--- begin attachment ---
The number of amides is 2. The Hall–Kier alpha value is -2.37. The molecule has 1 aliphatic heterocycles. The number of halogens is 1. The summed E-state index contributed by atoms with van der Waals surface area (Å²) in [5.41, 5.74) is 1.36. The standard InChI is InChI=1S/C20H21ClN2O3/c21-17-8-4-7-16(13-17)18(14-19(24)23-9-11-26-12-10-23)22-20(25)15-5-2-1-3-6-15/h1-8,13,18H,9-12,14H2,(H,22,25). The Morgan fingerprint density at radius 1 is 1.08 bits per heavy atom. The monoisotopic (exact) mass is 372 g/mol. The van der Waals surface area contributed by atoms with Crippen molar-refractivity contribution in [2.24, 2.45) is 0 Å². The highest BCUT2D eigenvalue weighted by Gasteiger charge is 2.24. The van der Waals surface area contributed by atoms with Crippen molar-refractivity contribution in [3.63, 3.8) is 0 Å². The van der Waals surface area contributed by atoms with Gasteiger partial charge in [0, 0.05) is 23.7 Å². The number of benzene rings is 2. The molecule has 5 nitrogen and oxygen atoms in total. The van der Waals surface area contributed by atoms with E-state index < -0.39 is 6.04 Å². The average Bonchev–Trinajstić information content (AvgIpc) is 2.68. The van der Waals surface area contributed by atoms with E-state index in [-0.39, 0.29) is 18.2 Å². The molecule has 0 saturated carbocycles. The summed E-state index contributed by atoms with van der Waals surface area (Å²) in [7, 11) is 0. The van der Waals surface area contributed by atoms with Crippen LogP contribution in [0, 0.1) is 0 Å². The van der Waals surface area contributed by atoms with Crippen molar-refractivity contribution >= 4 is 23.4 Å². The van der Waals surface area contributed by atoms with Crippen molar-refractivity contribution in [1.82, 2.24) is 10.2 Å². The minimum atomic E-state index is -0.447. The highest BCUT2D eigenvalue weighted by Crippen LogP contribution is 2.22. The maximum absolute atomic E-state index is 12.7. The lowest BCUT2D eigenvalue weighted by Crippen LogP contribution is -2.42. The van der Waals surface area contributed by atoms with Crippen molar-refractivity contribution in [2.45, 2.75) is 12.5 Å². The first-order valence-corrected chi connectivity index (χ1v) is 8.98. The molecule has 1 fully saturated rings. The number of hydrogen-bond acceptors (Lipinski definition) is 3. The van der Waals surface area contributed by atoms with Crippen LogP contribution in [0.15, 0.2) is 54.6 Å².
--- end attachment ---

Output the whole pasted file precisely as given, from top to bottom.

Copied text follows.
The number of amides is 2. The Hall–Kier alpha value is -2.37. The molecule has 1 aliphatic heterocycles. The number of halogens is 1. The summed E-state index contributed by atoms with van der Waals surface area (Å²) in [5.41, 5.74) is 1.36. The standard InChI is InChI=1S/C20H21ClN2O3/c21-17-8-4-7-16(13-17)18(14-19(24)23-9-11-26-12-10-23)22-20(25)15-5-2-1-3-6-15/h1-8,13,18H,9-12,14H2,(H,22,25). The Morgan fingerprint density at radius 1 is 1.08 bits per heavy atom. The monoisotopic (exact) mass is 372 g/mol. The van der Waals surface area contributed by atoms with Crippen molar-refractivity contribution in [2.24, 2.45) is 0 Å². The highest BCUT2D eigenvalue weighted by Gasteiger charge is 2.24. The van der Waals surface area contributed by atoms with Crippen molar-refractivity contribution in [3.63, 3.8) is 0 Å². The van der Waals surface area contributed by atoms with Gasteiger partial charge in [0, 0.05) is 23.7 Å². The number of benzene rings is 2. The molecule has 5 nitrogen and oxygen atoms in total. The van der Waals surface area contributed by atoms with E-state index < -0.39 is 6.04 Å². The average Bonchev–Trinajstić information content (AvgIpc) is 2.68. The van der Waals surface area contributed by atoms with E-state index in [-0.39, 0.29) is 18.2 Å². The molecule has 0 saturated carbocycles. The summed E-state index contributed by atoms with van der Waals surface area (Å²) in [7, 11) is 0. The van der Waals surface area contributed by atoms with Crippen LogP contribution in [0, 0.1) is 0 Å². The van der Waals surface area contributed by atoms with Crippen molar-refractivity contribution >= 4 is 23.4 Å². The van der Waals surface area contributed by atoms with Crippen molar-refractivity contribution in [1.82, 2.24) is 10.2 Å². The minimum atomic E-state index is -0.447. The highest BCUT2D eigenvalue weighted by Crippen LogP contribution is 2.22. The maximum absolute atomic E-state index is 12.7. The lowest BCUT2D eigenvalue weighted by Crippen LogP contribution is -2.42. The van der Waals surface area contributed by atoms with Crippen molar-refractivity contribution in [2.45, 2.75) is 12.5 Å². The first-order valence-corrected chi connectivity index (χ1v) is 8.98. The molecule has 1 fully saturated rings. The number of hydrogen-bond acceptors (Lipinski definition) is 3. The van der Waals surface area contributed by atoms with Crippen LogP contribution in [0.15, 0.2) is 54.6 Å².